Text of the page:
Graphic designer Jad Hussein
on ten years of genre-bending
work for macLYON
Parisian designer, editor, and teacher of typography and editorial design Jad Hussein shook up exhibition catalogue design back in the summer with his carnival-coloured work on Jamaica Jamaica at Philharmonie de Paris.
Since, Jad has been finessing the website of his studio Look Specific, which he tells us has been the culmination of many years work. Now launched, the website is a deep dive into Jad’s consciously playful approach to graphic design. Challenging as it may be to single out one project, we were particularly captivated by Look Specific’s work for Musée d’art Contemporain de Lyon AKA Lyon’s Museum of Contemporary Art. On the decade anniversary of Jad’s relationship with the museum, we contacted him to discover the stories of the ten-year collaboration.
How did your relationship with Musée d’art contemporain de Lyon begin, and when?
It’s a quite fun story. In 2007, the museum wanted to change its identity including the logo, signage and all exhibition documents. At that time, I was a student, on holidays after an internship in Paris. I can’t remember where I found the call for entries but I started thinking about it and designed some stuff during almost a month. I put together a big dossier with a logotype, a lot of designs and all these boring administrative documents. I didn’t mention I was a student, used some internship projects as references, sent everything early September and went back to school for my second to last year. Then, one morning I was walking to school and got a call. It was the museum and I was the laureate of the competition. I was really happy and freaked out at the same time, but it worked out fine. I kept this story secret for a while and only told them the truth recently. Not sure they would have given the keys to a third year student if they would have known. It was fun.
Tell us about the work you’ve made for them across posters, identities etc?
In 2007, the museum needed to reaffirm its identity after some years of “one shot” exhibition campaigns and I designed the whole identity keeping this in mind. The idea was to make it clean, strong consistent, which was essentially what I’d been taught at school. The museum has this fun sliding-walls system to rearrange the exhibition spaces so I used this simple idea for the logo and the whole layout system. Everything was sliding, the font in one way, the pictures in another, offering various possibilities but keeping it simple. One fun thing was that the past logo was literally built into the museum's facade and I didn’t know how to approach this subject with them. Moreover the museum is a Renzo Piano building and it seems you can’t really touch even the slightest bit of the facade. I put this problem aside and never mentioned it with them because it seemed too shameless for my student self to say anything about it.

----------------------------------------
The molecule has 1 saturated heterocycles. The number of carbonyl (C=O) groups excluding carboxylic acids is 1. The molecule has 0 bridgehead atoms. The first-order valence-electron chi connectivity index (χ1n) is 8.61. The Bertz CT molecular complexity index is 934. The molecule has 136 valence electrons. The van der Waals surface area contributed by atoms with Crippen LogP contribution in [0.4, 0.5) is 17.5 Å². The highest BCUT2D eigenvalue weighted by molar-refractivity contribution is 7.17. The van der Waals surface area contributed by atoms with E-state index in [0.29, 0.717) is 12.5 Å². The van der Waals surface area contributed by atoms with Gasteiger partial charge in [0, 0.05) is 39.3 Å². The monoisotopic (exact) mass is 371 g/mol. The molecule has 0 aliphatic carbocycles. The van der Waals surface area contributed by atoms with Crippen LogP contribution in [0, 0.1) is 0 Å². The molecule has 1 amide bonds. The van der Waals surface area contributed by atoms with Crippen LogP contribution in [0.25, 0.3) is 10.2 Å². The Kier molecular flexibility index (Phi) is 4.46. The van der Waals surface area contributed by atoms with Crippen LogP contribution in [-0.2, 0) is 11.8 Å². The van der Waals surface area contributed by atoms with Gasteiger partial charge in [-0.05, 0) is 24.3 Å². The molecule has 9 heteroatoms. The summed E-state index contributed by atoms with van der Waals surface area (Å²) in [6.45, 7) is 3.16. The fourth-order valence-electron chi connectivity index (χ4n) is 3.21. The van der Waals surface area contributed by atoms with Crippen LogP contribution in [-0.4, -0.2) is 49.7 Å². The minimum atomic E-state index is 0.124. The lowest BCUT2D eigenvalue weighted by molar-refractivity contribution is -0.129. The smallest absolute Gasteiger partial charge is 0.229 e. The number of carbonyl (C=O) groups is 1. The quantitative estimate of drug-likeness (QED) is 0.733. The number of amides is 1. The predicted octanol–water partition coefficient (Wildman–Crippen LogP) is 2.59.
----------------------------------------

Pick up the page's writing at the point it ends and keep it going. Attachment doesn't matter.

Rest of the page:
So it worked like that for 5 or 6 years and it did the job I think. As it was rigorous it started to become a bit boring and in 2013, the museum asked for an evolution, something different. Knowing the museum (and my job) better, I went for a new approach. Something more playful and less square. We designed a font for this new identity and I went for bold colors. It’s also much less about layout rules and more about free composition using identity elements, which makes it a bit harder to work with because of the freedom it allows. I used to design 15-20 poster options with the 2007 identity before deciding on a final version, now it’s more like 100-150 iterations. I think that not constraining an identity is more interesting because it keeps things lively, evolving, it respects complexity and allows creativity, and still produces a very coherent visual language. I like it more that way because it’s more fun to design and brings about bold comments: “I Like a lot!” , “I can't decide if it’s futuristic or kitsch or whatever, anyway it’s really awful”. Fun.
Which has been your favourite project to work on with the museum so far? Why?
I take all the exhibition campaigns with enthusiasm and I don’t think I have a favorite project with them so far. It’s again and again always a pleasure to see the documents printed out and the posters displaying everywhere in Lyon. I feel very lucky in this adventure with macLYON and I’m trying to enjoy every campaign as it were the last one.
Do you have any projects in the pipeline with the museum for the rest of the year?
Right now it’s the Lyon Biennale so the museum has a lot of events going on and we will start working on the next exhibition around January. The artist is Adel Abdessemed and it’s quite fun because the first exhibition catalog I worked on was a monograph about him. It was in 2007, I was a student doing an internship in Paris. Ha!
Bryony Stone, 2017 [article link here]